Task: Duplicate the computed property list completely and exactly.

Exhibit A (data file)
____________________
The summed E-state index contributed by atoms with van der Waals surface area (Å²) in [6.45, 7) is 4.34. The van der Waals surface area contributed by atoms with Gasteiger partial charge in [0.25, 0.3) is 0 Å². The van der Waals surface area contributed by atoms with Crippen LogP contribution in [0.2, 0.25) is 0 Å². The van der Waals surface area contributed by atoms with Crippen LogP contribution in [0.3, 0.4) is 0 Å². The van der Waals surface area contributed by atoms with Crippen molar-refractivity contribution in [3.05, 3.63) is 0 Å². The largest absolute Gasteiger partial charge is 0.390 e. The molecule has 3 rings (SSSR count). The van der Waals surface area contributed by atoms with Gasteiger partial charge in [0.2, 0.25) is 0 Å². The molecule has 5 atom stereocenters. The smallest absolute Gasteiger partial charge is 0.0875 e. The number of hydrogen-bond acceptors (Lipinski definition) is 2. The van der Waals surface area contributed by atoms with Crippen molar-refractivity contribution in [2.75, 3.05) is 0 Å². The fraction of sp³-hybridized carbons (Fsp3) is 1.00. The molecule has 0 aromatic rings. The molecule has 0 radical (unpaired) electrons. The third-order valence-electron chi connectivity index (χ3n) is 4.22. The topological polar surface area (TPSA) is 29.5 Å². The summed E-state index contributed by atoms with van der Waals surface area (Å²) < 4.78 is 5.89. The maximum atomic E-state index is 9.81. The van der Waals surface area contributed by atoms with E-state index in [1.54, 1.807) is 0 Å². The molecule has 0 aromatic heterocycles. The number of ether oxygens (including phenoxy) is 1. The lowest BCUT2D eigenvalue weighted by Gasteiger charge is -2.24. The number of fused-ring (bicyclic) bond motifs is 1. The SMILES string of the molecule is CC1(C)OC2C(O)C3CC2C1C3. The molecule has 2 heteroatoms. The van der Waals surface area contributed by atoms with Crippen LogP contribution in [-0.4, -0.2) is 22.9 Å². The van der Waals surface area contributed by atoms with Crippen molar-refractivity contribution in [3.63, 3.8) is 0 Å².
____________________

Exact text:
The summed E-state index contributed by atoms with van der Waals surface area (Å²) in [6.45, 7) is 4.34. The van der Waals surface area contributed by atoms with Gasteiger partial charge in [0.25, 0.3) is 0 Å². The van der Waals surface area contributed by atoms with Crippen LogP contribution in [0.2, 0.25) is 0 Å². The van der Waals surface area contributed by atoms with Crippen LogP contribution in [0.3, 0.4) is 0 Å². The van der Waals surface area contributed by atoms with Crippen molar-refractivity contribution in [3.05, 3.63) is 0 Å². The largest absolute Gasteiger partial charge is 0.390 e. The molecule has 3 rings (SSSR count). The van der Waals surface area contributed by atoms with Gasteiger partial charge in [0.2, 0.25) is 0 Å². The molecule has 5 atom stereocenters. The smallest absolute Gasteiger partial charge is 0.0875 e. The number of hydrogen-bond acceptors (Lipinski definition) is 2. The van der Waals surface area contributed by atoms with Crippen molar-refractivity contribution in [2.75, 3.05) is 0 Å². The fraction of sp³-hybridized carbons (Fsp3) is 1.00. The molecule has 0 aromatic rings. The molecule has 0 radical (unpaired) electrons. The third-order valence-electron chi connectivity index (χ3n) is 4.22. The topological polar surface area (TPSA) is 29.5 Å². The summed E-state index contributed by atoms with van der Waals surface area (Å²) < 4.78 is 5.89. The maximum atomic E-state index is 9.81. The van der Waals surface area contributed by atoms with E-state index in [1.54, 1.807) is 0 Å². The molecule has 0 aromatic heterocycles. The number of ether oxygens (including phenoxy) is 1. The lowest BCUT2D eigenvalue weighted by Gasteiger charge is -2.24. The number of fused-ring (bicyclic) bond motifs is 1. The SMILES string of the molecule is CC1(C)OC2C(O)C3CC2C1C3. The molecule has 2 heteroatoms. The van der Waals surface area contributed by atoms with Crippen LogP contribution in [-0.4, -0.2) is 22.9 Å². The van der Waals surface area contributed by atoms with Crippen molar-refractivity contribution in [3.63, 3.8) is 0 Å².